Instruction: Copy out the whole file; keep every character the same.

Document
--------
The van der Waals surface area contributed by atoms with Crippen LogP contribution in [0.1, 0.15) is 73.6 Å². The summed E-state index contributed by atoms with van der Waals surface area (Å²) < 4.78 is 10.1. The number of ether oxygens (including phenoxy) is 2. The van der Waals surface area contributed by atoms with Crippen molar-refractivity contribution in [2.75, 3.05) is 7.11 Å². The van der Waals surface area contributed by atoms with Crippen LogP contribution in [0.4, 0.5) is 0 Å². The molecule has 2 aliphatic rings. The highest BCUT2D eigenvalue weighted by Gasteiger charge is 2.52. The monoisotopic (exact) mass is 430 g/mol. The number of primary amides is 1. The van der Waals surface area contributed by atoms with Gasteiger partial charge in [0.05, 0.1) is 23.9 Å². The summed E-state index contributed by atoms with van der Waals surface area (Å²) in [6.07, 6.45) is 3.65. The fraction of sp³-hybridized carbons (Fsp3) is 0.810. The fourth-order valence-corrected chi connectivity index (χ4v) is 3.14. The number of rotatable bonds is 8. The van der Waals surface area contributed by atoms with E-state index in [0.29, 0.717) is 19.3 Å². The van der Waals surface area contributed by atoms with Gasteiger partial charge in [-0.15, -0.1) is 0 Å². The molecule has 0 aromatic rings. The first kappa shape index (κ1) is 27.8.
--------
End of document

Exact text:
The van der Waals surface area contributed by atoms with Crippen LogP contribution in [0.1, 0.15) is 73.6 Å². The summed E-state index contributed by atoms with van der Waals surface area (Å²) < 4.78 is 10.1. The number of ether oxygens (including phenoxy) is 2. The van der Waals surface area contributed by atoms with Crippen molar-refractivity contribution in [2.75, 3.05) is 7.11 Å². The van der Waals surface area contributed by atoms with Crippen LogP contribution in [0.4, 0.5) is 0 Å². The molecule has 2 aliphatic rings. The highest BCUT2D eigenvalue weighted by Gasteiger charge is 2.52. The monoisotopic (exact) mass is 430 g/mol. The number of primary amides is 1. The van der Waals surface area contributed by atoms with Gasteiger partial charge in [0.05, 0.1) is 23.9 Å². The summed E-state index contributed by atoms with van der Waals surface area (Å²) in [6.07, 6.45) is 3.65. The fraction of sp³-hybridized carbons (Fsp3) is 0.810. The fourth-order valence-corrected chi connectivity index (χ4v) is 3.14. The number of rotatable bonds is 8. The van der Waals surface area contributed by atoms with E-state index in [0.29, 0.717) is 19.3 Å². The van der Waals surface area contributed by atoms with Gasteiger partial charge in [-0.15, -0.1) is 0 Å². The molecule has 0 aromatic rings. The first kappa shape index (κ1) is 27.8.